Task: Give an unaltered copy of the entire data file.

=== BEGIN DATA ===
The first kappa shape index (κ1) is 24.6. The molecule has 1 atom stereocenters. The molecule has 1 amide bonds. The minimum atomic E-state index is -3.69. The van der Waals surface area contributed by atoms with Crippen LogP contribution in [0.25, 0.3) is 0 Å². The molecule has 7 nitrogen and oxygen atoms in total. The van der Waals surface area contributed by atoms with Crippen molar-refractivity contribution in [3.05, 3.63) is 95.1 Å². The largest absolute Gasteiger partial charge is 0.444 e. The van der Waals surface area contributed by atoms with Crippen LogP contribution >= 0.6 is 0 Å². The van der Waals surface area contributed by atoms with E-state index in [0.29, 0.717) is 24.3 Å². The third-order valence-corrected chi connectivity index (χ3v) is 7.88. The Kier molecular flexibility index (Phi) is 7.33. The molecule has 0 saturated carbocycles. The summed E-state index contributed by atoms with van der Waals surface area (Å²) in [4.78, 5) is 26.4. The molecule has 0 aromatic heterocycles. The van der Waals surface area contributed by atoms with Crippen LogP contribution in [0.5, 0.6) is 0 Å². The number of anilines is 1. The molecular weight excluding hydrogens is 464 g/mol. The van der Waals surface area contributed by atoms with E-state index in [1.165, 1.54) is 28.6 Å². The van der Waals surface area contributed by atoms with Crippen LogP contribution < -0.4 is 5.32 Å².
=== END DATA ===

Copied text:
The first kappa shape index (κ1) is 24.6. The molecule has 1 atom stereocenters. The molecule has 1 amide bonds. The minimum atomic E-state index is -3.69. The van der Waals surface area contributed by atoms with Crippen LogP contribution in [0.25, 0.3) is 0 Å². The molecule has 7 nitrogen and oxygen atoms in total. The van der Waals surface area contributed by atoms with Crippen molar-refractivity contribution in [3.05, 3.63) is 95.1 Å². The largest absolute Gasteiger partial charge is 0.444 e. The van der Waals surface area contributed by atoms with Crippen LogP contribution >= 0.6 is 0 Å². The van der Waals surface area contributed by atoms with E-state index in [0.29, 0.717) is 24.3 Å². The third-order valence-corrected chi connectivity index (χ3v) is 7.88. The Kier molecular flexibility index (Phi) is 7.33. The molecule has 0 saturated carbocycles. The summed E-state index contributed by atoms with van der Waals surface area (Å²) in [4.78, 5) is 26.4. The molecule has 0 aromatic heterocycles. The van der Waals surface area contributed by atoms with Crippen LogP contribution in [0.5, 0.6) is 0 Å². The number of anilines is 1. The molecular weight excluding hydrogens is 464 g/mol. The van der Waals surface area contributed by atoms with E-state index in [1.165, 1.54) is 28.6 Å². The van der Waals surface area contributed by atoms with Crippen LogP contribution < -0.4 is 5.32 Å².